Community- based service-learning through reflective practice.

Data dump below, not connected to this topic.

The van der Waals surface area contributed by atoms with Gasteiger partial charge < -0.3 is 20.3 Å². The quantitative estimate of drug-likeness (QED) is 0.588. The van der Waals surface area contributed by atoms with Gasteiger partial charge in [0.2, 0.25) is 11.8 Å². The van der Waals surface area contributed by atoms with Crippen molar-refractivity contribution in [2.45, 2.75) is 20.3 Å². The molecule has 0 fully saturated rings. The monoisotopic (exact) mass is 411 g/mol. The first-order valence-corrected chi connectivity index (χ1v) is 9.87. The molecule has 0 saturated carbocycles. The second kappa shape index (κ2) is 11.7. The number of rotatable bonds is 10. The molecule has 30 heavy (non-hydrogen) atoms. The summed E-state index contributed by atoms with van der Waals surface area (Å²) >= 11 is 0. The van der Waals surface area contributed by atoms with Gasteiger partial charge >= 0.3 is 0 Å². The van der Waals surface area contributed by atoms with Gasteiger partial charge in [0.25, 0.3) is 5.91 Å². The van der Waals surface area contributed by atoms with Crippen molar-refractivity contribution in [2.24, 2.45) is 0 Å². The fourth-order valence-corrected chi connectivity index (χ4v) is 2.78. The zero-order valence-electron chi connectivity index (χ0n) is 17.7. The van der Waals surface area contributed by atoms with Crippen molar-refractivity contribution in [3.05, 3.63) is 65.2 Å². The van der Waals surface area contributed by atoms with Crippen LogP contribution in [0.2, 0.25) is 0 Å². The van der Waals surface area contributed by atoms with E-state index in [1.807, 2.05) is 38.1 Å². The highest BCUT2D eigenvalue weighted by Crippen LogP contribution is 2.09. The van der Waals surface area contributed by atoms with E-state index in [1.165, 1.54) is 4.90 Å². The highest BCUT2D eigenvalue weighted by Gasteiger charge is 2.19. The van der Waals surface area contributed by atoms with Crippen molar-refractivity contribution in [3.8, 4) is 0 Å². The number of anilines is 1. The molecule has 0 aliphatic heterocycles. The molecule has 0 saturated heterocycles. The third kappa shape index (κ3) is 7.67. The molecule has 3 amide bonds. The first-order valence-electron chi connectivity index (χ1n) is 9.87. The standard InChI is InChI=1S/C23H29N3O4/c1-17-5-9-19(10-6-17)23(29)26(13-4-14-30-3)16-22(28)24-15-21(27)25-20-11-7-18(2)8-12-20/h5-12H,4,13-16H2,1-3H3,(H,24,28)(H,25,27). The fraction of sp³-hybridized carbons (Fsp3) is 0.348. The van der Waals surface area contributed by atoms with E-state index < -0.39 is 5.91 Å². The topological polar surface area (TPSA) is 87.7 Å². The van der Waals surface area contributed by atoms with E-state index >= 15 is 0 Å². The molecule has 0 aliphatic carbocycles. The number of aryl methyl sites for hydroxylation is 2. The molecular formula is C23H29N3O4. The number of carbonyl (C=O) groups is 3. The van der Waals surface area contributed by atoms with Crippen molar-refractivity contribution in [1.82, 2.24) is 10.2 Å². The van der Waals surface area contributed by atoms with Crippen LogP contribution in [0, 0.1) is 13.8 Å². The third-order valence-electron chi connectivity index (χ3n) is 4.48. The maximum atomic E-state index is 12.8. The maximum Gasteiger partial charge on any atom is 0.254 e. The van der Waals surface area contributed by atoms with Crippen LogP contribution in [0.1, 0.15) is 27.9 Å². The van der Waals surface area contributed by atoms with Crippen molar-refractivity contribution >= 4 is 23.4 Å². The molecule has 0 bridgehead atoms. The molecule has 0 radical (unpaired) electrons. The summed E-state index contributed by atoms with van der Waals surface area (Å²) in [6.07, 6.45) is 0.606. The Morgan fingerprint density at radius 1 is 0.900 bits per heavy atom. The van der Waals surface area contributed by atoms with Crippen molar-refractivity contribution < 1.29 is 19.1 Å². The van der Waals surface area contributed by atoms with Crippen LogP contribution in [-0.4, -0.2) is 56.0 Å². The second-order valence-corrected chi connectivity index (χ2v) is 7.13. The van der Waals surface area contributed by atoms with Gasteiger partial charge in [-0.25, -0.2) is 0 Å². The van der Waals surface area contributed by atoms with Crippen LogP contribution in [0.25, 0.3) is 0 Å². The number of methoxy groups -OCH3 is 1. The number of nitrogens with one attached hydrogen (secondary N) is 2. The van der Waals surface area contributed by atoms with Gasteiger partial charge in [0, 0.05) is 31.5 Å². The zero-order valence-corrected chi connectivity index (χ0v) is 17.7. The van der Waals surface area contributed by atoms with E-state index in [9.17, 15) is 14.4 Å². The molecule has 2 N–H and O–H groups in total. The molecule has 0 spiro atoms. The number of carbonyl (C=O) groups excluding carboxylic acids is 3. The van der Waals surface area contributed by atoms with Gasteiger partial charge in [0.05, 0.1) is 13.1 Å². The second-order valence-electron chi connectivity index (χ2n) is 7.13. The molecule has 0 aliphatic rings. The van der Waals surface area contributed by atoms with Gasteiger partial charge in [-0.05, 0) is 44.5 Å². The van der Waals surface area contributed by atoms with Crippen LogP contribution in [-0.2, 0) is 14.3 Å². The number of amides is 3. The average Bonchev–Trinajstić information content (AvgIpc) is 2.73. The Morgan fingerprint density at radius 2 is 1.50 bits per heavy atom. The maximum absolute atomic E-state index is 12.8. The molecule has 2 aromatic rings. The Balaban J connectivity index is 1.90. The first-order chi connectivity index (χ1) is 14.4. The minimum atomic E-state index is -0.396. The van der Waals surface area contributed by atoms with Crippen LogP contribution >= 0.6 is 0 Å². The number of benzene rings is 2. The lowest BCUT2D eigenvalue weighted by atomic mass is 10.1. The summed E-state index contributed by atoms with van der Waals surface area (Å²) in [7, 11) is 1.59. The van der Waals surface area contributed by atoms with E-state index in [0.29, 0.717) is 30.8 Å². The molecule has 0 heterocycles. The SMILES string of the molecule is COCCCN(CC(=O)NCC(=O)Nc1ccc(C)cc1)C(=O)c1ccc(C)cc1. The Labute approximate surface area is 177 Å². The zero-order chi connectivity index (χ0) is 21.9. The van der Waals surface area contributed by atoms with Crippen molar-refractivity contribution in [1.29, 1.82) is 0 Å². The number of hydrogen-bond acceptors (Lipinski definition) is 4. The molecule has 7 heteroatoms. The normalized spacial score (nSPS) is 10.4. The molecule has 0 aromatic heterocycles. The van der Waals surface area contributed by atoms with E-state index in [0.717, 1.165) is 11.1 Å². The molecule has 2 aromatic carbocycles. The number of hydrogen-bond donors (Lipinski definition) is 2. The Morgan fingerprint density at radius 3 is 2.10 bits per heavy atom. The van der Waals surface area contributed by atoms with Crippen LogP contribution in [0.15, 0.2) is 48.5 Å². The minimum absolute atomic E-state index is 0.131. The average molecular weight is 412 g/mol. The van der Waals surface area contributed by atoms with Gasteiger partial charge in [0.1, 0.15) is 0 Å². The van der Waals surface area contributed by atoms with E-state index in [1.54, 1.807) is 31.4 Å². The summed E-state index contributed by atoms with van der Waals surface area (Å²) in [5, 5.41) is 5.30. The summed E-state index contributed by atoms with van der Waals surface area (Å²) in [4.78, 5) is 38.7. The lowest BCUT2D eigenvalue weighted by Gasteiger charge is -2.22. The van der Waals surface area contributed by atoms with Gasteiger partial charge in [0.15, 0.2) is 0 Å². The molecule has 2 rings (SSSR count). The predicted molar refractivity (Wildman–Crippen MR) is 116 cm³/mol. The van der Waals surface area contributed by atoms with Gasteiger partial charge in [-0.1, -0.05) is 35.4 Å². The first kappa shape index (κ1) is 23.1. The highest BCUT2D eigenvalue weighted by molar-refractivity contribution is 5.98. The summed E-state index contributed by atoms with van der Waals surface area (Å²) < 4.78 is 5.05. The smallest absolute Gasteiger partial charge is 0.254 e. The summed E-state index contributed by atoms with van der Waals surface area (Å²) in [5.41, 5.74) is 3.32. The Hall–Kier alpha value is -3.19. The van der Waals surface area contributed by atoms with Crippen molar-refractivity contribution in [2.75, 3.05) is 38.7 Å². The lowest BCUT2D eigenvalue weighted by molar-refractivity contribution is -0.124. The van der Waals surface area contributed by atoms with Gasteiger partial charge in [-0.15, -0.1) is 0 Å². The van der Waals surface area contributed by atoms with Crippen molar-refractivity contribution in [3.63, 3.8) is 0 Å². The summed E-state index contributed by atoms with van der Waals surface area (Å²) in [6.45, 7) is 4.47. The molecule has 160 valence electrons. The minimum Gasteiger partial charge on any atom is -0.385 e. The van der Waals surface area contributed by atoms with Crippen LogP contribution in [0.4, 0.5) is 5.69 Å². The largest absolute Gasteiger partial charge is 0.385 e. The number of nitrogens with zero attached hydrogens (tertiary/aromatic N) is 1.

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Domestic violence is a pervasive problem in South Africa. The School of Nursing at the University of Western Cape has responded to the challenge of training sensitive, knowledgeable and skilled health personnel by developing a Management of Gender- Based Violence Module. The purpose of this study is to describe the professional and personal development of nursing students who were placed at the Saartjie Baartman Centre for Abused Women and Children for the service-learning trial run of this Gender- Based Violence module in 2003. A qualitative, contextual, and descriptive design was therefore used to provide rich information from in-depth descriptions of students’ perceptions and experiences with regard to the service-learning module. Purposive, convenient sampling was used because the key informants, 27 female students involved in the trial run of the module, were selected to “illuminate" the research question. Content analysis was done and to ensure credibility, data triangulation was done using focus group, project reports and the students’ journals. Informed consent to use data from the previously mentioned sources was obtained from students. The overall findings indicate that the service-learning programme allowed students to achieve the goals defined by the community, services and the university. Students came to understand the supportive roles that health professionals can play and recognised that the development of the attributes of caring, advocacy and civic ngagement is essential to their professional development. Comments in their reflective journals revealed that students valued their service-learning experience, and believed that this experience would expand into future collaborative relationships within civil society. The recommendation is that further in depth research be conducted given the promise shown by this educational approach.